And he's a blossoming writer, working on a book called The Atheist Muslim. In a column posted Monday by the Huffington Post, Rizvi blasted Islamists for a series of campaigns aimed at silencing critics of Islam. Their reflexive cry of "Islamophobia" is "the ultimate, lazy substitute for a non-existent counter-argument," he wrote.
He singled out the Council on American-Islamic Relations (CAIR) for special ridicule.
Pointing to CAIR's role in pressuring Brandeis University to cancel plans to bestow an honorary degree on Ayaan Hirsi Ali, a women's rights advocate who focuses on the treatment of women in Muslim societies, Rizvi emphasized the irony in CAIR's invoking "Islamophobia" to criticize Hirsi Ali.
Last month, a white American man successfully convinced the Massachusetts liberal arts school Brandeis University that he was being victimized and oppressed by a black African woman from Somalia -- a woman who underwent genital mutilation at age five and travels with armed security at risk of being assassinated.
That is the power of this term.
That white American is CAIR spokesman Ibrahim Hooper, a convert to Islam.
Last week, CAIR joined others in lobbying the National September 11 Memorial Museum to purge references to jihad and "Islamist" from a brief film about al-Qaida that will be on display.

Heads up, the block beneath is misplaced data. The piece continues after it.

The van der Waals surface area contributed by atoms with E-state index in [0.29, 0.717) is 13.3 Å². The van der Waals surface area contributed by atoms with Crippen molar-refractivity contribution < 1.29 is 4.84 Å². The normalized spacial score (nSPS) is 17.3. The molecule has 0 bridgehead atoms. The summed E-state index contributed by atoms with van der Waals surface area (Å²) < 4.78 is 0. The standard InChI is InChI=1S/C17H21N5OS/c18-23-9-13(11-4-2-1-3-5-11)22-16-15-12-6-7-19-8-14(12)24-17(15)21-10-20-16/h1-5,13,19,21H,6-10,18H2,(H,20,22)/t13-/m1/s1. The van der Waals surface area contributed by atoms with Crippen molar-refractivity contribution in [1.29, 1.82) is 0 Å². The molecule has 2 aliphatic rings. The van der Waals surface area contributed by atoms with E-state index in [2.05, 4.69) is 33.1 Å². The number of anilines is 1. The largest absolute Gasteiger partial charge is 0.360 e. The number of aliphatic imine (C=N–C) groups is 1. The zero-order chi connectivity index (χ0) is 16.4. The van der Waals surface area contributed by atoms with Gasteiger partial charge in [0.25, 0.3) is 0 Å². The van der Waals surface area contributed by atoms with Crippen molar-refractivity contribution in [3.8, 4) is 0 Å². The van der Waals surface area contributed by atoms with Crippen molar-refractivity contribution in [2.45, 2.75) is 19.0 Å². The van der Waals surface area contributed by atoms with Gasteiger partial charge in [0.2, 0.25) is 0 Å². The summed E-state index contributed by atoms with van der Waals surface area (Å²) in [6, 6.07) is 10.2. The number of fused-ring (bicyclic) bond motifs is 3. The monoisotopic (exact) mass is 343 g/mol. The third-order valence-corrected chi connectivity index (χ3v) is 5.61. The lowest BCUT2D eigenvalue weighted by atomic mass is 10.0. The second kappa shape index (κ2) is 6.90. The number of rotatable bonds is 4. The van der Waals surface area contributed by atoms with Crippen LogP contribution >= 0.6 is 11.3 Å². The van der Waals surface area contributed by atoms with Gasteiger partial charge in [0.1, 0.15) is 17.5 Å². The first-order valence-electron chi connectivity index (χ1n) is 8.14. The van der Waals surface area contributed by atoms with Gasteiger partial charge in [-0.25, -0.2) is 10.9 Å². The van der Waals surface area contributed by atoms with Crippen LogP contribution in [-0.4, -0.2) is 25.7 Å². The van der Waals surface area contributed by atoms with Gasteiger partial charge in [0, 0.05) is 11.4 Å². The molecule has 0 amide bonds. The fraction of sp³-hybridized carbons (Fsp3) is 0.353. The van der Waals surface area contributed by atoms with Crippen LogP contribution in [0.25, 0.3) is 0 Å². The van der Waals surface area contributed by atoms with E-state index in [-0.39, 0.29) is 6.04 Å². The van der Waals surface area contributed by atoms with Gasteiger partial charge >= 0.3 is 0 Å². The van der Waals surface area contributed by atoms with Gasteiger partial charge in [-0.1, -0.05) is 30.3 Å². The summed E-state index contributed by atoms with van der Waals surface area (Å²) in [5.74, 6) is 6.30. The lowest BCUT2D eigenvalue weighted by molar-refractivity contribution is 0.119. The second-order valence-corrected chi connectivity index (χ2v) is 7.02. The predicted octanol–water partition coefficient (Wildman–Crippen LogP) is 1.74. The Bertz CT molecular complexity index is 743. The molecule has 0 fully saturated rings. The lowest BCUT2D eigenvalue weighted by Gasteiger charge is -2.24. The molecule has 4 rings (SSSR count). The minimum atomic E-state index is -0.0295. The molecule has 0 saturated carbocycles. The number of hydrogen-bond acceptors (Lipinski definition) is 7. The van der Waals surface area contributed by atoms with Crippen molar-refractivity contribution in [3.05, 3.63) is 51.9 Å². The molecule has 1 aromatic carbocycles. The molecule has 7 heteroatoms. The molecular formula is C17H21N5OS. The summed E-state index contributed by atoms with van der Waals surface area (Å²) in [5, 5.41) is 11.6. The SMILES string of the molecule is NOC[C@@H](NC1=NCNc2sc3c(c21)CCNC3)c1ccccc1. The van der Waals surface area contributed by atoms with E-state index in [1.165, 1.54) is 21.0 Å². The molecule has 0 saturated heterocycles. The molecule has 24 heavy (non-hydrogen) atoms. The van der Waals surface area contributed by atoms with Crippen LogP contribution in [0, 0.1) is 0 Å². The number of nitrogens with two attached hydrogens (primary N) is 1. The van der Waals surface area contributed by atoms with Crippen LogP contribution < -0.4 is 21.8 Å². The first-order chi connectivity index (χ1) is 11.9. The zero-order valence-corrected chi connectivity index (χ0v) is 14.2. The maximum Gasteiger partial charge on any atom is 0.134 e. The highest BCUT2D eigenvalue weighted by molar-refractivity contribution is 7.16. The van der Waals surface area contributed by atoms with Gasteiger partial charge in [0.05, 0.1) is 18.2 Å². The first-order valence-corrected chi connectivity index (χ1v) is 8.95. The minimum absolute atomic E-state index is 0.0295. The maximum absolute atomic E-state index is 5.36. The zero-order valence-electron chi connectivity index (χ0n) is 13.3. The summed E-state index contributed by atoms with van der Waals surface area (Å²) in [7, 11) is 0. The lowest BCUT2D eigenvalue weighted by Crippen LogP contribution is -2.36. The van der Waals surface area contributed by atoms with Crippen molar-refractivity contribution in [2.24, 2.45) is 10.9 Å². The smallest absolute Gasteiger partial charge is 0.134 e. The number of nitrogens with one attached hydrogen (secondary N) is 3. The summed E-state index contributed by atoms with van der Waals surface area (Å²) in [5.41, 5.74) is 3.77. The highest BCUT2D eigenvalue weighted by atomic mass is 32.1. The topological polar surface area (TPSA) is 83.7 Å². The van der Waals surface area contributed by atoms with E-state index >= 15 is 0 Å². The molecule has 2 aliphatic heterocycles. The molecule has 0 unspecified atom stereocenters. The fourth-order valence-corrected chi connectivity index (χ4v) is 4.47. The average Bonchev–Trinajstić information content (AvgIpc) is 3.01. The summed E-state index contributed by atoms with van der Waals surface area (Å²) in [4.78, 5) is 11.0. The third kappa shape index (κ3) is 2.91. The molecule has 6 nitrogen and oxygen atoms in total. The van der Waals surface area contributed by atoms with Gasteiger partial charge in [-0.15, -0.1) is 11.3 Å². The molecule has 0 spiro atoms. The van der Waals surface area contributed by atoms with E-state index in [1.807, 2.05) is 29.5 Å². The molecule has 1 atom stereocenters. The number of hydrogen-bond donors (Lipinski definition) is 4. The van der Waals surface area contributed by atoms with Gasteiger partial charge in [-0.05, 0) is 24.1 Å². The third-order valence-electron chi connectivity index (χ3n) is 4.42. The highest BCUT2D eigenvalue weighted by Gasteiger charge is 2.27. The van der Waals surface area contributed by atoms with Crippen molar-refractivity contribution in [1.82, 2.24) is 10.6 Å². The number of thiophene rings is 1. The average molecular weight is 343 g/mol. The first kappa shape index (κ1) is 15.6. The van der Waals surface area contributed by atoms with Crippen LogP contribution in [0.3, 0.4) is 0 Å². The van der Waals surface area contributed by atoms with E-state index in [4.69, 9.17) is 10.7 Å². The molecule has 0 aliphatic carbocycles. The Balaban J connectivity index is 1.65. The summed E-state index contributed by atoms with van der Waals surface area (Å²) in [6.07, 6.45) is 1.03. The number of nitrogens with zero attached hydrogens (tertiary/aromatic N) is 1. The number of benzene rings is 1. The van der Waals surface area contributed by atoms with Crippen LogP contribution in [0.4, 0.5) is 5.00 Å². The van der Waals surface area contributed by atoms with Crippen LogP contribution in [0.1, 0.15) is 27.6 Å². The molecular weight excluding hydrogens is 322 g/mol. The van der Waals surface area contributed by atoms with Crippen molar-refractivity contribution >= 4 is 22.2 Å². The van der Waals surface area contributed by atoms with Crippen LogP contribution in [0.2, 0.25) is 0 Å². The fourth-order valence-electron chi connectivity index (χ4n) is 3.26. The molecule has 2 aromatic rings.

"They don't want the public to think that Islamism or jihad had anything to do with Al Qaeda or the 9/11 attacks, because that could foster 'Islamophobia,'" Rizvi wrote. "We've so been down this road before."
CAIR often responds aggressively to such attitudes, especially when it comes from someone who, as Rizvi notes, "a brown-skinned person with a Muslim name." CAIR officials have a never-ending campaign to discredit Zuhdi Jasser, a devout Muslim fights Islamism – the blending of mosque and state – disparaging him as an "Uncle Tom" for the sin of disagreeing with them.
If CAIR wants to smear Rizvi as an Islamophobe, he's already issued a rebuttal. The word "seeks to shield Islam itself (an ideology) from criticism," he wrote. "It's as if every time you said smoking was a filthy habit, you were perceived to be calling all smokers filthy people. Human beings have rights and are entitled to respect. But when did we start extending those rights to ideas, books, and beliefs? You'd think the difference would be clear, but it isn't. The ploy has worked over and over again, and now everyone seems petrified of being tagged with this label."
Liberals especially. Rizvi borrows the phrase "Greenwald Syndrome" from a friend who, like Rizvi, is Pakistani expatriate who embraced secularism. It is "the phenomenon of Western liberals, in a supposed show of tolerance, embracing an apologist stance in favor of the intolerant."
He cites plenty of other examples, saying that shaming critics into silence by calling them "Islamophobes" has "fast become something of an epidemic."
Rizvi is a provocative voice with a growing profile. CAIR must be stewing. Read his full column here.